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810 Effectiveness of Comprehensive Newborn Screening Program of Sickle Cell Disease on the Childhood Morbidity and Mortality of the Disease: A Systematic Review and Meta-Analysis

Program: Oral and Poster Abstracts
Session: 114. Hemoglobinopathies, Excluding Thalassemia—Clinical: Poster I
Hematology Disease Topics & Pathways:
sickle cell disease, survivorship, Diseases, sickle cell trait, Pediatric, Hemoglobinopathies, Clinically relevant, Quality Improvement
Saturday, December 5, 2020, 7:00 AM-3:30 PM

Almuhalb Ismail1* and Baba PD Inusa, MD, MBBS2,3

1King's college London, Women and children's academic unit, London, United Kingdom
2Paediatric Haematology, Evelina Children's Hospital, Guy's and St Thomas' Hospital, London, United Kingdom
3Department of Women and Children, King's College London, London, United Kingdom

Sickle cell disease is a multisystem disorder associated with severe complications and premature death. To address the morbidity, disability, and mortality of inherited disorders, the implementation of newborn screening programmes are considered pivotal public health service intervention. Due to ethical consideration there are no RCTs that prove the benefits of comprehensive newborn screening (Lees, Davies and Dezateux, 2000). However, many evidences suggested early diagnosis and treatment can improve outcomes and survival of patients (Gaston et al., 1986; King et al., 2007). As such, an economic analysis reviewed many studies, cited that the pre-clinical diagnosis of SCD had twofold cost-effectiveness compared to symptomatic diagnosis (Grosse, Olney and Baily, 2005). The aim of this study was to assess the impact of the newborn screening program on the morbidity and mortality of disease among the children by assembling results from cohort studies.


The systematic review was performed in accordance with the PRISMA guidelines. Medline, EMBASE, and Cochrane Library were searched for cohort studies that addressed the sickle cell disease morbidity and mortality of the disease among children will consider eligible. The phenomena of interest were mortality, infection, stroke PICO have been translated to keywords and MeSH terms with search limit under 18 years old and date set until July 2020. Two reviewers assessed the quality of included cohort studies individually using Newcastle-Ottawa scale (NOS). Subsequently, the data were extracted in Microsoft Word. In case of disagreement, were settled by discussion. The incidence rates per 100 patient year and 95% confidence intervals were pooled to random-effects meta-analysis using RevMan5.4. Studies' heterogeneity identified by chi-squared test and the I2 statistic.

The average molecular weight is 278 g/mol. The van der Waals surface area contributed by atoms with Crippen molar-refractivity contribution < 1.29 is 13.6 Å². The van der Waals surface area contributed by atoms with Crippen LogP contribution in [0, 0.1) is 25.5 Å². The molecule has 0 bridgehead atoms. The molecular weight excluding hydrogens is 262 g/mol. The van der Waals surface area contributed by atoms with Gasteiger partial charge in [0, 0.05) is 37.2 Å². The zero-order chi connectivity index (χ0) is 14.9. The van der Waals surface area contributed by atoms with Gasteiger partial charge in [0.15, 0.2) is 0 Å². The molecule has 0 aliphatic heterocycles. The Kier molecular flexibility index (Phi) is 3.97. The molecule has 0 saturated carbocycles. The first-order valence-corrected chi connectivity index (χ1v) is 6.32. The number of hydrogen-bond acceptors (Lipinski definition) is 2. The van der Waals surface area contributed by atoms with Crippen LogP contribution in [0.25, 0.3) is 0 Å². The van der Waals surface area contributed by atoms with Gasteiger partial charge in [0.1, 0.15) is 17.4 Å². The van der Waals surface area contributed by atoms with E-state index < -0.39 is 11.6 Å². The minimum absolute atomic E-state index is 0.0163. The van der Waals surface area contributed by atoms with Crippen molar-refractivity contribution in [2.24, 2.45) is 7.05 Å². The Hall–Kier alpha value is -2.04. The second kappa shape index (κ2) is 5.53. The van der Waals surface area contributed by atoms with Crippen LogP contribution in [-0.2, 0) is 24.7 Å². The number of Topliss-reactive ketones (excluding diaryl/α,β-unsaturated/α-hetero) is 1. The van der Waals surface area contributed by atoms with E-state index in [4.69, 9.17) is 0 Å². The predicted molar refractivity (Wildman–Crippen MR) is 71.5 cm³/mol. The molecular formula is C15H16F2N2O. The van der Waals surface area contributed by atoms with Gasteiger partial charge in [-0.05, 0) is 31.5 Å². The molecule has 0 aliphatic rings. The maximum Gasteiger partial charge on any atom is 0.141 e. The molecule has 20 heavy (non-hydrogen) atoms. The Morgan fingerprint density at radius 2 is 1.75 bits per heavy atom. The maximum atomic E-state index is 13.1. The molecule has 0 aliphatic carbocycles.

Eight studies included that met inclusion criteria two studies were from USA (Quinn et al., 2008 and Gill et al., 1995) , 1 from UK (Telfer et al., 2007), 1 from Belgium(Lê et al., 2010), 1 from Jamaica (King et al 2007), 1 from Africa (Rahimy et al, 2003), 1 from India (Upadhye et al., 2016) and 1 from Brazil (Rezende et al., 2018). The total number of participants in the 8 cohort studies were 2377 SCD patients (mean 297.1 and SE 73.9), that includes patients with the four common SCD genotypes: HbSS, HbSC, Hb Sβ+ and HbSβ0. The median age was 6.5 year (IQR: 4.95), with 9623 total years of follow up. The pooled incidence rate of SCD associated mortality per 100 patient year was 0.65 (95%CI 0.35-0.94; I2= 89%; p < 0.00001). While the infection incidence rate 17.74 (95%CI; 11.57-23.91; I2= 100%; p< 0.00001), Stroke 1.04(95% CI 0.60-1.47; I2= 78%; p< 0.0001), Acute chest syndrome 12.55(95% CI; 7.70-17.41; I2 =97%; p< 0.00001), Acute splenic sequestration crisis 1.95 ( 95% CI 1.31-2.59; I2= 69%; p=0.003) and Vaso-occlusive crisis 52.45(95% CI 45.67-59.14; I2= 92%; p< 0.00001).


In this systematic review and meta-analysis combining 8 cohort studies, pooled mortality rate was 0.65 per 100 patient-year, similar to (0.64) meta-analysis of 15 studies reported previously (Wastnedge, 2018). Furthermore, our study reported that the total infection rate was 17.7 per 100 patient-year. However, this result of infection cannot be considered a true gold standard and due to the variation in definitions used and other methodological heterogeneity. For example, Africa-based cohort study reported 23.2 per 100 patient-year attacks of malaria and fatal pneumococcal meningitis despite the use of antimalarial prophylaxis and anti-pneumococcal vaccine (Rahimy et al., 2003). Another notable result, Hemoglobin SC cohort study stated that the incidence of infections was, 62.2 episodes (59.8-64.6) per 100 patient-years. They assumed that might be due to higher impaired splenic function in HbSC patients compared to HbSS (Rezende et al., 2018).


This first systematic review and meta-analysis of cohort studies provided evidence supporting the sickle cell newborn screening program. However, still infection and pain episodes are the highest incidence symptoms. Despite children survival increasingly improved, disease burden remains at a peak in developing countries. One limitation of this study is high heterogeneity and this mainly due to countries disparity of included studies and variance in definition of events, particularly infection.

Disclosures: Inusa: Novartis: Honoraria, Other: Steering committee participation, Research Funding, Speakers Bureau; Global Blood Therapeutics: Honoraria, Other: Steering committee participation, Research Funding, Speakers Bureau; Bluebird bio: Research Funding; AstraZeneca: Honoraria, Other: Steering committee participation, Research Funding, Speakers Bureau; Vertex: Research Funding.

*signifies non-member of ASH